Travel tips

Mind your manners & watch out for common cultural faux pas on holiday

In our survey of 1,000 travellers [1], 44% confessed to committing a cultural faux pas on holiday and 49% have seen someone else make a cringe-worthy slip up abroad.

The most common is using the wrong word/phrase (18%) but 1 in 10 has used the loo of the opposite sex by mistake and around the same has used the wrong language when speaking to a local person. Furthermore 16% have seen others cause offence by wearing inappropriate clothing for a formal or religious occasion.

“Getting the etiquette right for the country you are visiting can be the difference to a warm welcome or a cold shoulder” says Koko Sarkari, COO of ICE. “Pleasurable pastimes such as eating and drinking can be a minefield, not finishing your meal in France implies the food is poor, or the serving is incorrectly balanced whereas in Russia leaving a small amount on your plate suggests enough food has been provided to fill you up”.

“It’s not just food and drink that can catch out holiday makers, taking care when greeting locals, and watching those hand gestures are important to remember as interpretations vary depending on the country you’re visiting. A little research beforehand can go a long way to ensuring a smooth trip”.

“Paying for goods and services can also be fraught with uncertainty in some countries. For example in Thailand and India, the custom is to haggle rather than have a set price which can catch UK travellers’ unawares. In the US, you may be chased down the street if you forget to tip between 15% and 20% after a meal and in France and Italy an extra tip on top of the service charge is often expected.

However, savvy travellers planning their break to Europe can take advantage of the current strength of the Pound by loading up a PIN-protected prepaid currency card from ICE – the ICE pre-paid card. With rates fixed at the time the money is loaded, holidaymakers can withdraw the local currency they need at ATMs and the flexibility to pay for larger purchases in shops and for meals out as they would with a debit or credit card. The Clear Card adds some certainty for travellers tackling local customs.” concludes Koko.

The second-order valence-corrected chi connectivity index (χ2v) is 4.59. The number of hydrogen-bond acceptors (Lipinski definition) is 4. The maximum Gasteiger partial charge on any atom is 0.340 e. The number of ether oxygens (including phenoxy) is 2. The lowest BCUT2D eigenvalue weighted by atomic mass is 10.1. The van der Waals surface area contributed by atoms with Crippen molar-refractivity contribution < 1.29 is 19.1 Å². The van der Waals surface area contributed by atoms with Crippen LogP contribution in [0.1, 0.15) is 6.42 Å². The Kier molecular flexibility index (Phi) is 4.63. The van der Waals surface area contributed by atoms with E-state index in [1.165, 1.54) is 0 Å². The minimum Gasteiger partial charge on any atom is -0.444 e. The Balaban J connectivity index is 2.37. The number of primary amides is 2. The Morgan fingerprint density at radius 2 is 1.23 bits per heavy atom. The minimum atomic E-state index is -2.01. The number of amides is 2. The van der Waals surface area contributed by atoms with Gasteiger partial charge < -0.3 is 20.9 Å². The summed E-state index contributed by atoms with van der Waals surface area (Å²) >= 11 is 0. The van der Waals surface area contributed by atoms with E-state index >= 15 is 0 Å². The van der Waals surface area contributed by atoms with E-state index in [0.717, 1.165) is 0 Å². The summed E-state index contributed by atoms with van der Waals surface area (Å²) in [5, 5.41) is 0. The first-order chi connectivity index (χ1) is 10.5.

Common Cultural faux pas to avoid in Europe

  • Waving your hand in front of someone’s face in Germany & Austria, is regarded as an offensive gesture
  • Don’t start eating unless everyone at the table is seated and ready to start their meal in France
  • Take shoes off when entering somebody’s home in Ukraine, Romania, Slovakia, Czech Republic & Poland
  • In Bulgaria, if asked if you like something, make sure you shake your head for yes. The gesture is reversed the other way, so remember to nod for no
  • Displaying too much flesh could see you ejected from churches in Italy and Greece, so dress modestly if you intend to visit.
  • Flashing the thumbs up sign in parts of Italy and France is regarded as an insult
  • Showing your palm of your hand to a Greek is regarded as highly offensive
  • Don’t sit down at a dinner table until you’re asked to in Austria, as you may be met with disapproving looks.
  • Putting a piece of bread on one’s plate in France is poor etiquette. Leave it on the table beside the plate as bread is not considered part of a meal
  • Failing to make eye contact while clinking glasses with Germans is considered bad luck
  • In some parts of Italy and France tips are expected even when service has been added to the bill

Cross cultural faux pas to avoid in the USA

  • Urinating in public is not socially acceptable anywhere, but in the USA it could land you with a fine
  • Asking where the toilet is in the USA is likely to result in a frown; call it a restroom or bathroom to avoid appearing rude.
  • Don’t steal another’s cab whilst in the Big Apple
  • Try and ensure you have change or a metro card ready when stepping up to get on a bus or approaching a turnstile for the metro in New York
  • Not to tip in the USA is considered rude, and tipping is customary in restaurants, bars, hotels and taxis.

All cultural information in this release sourced from the following websites:





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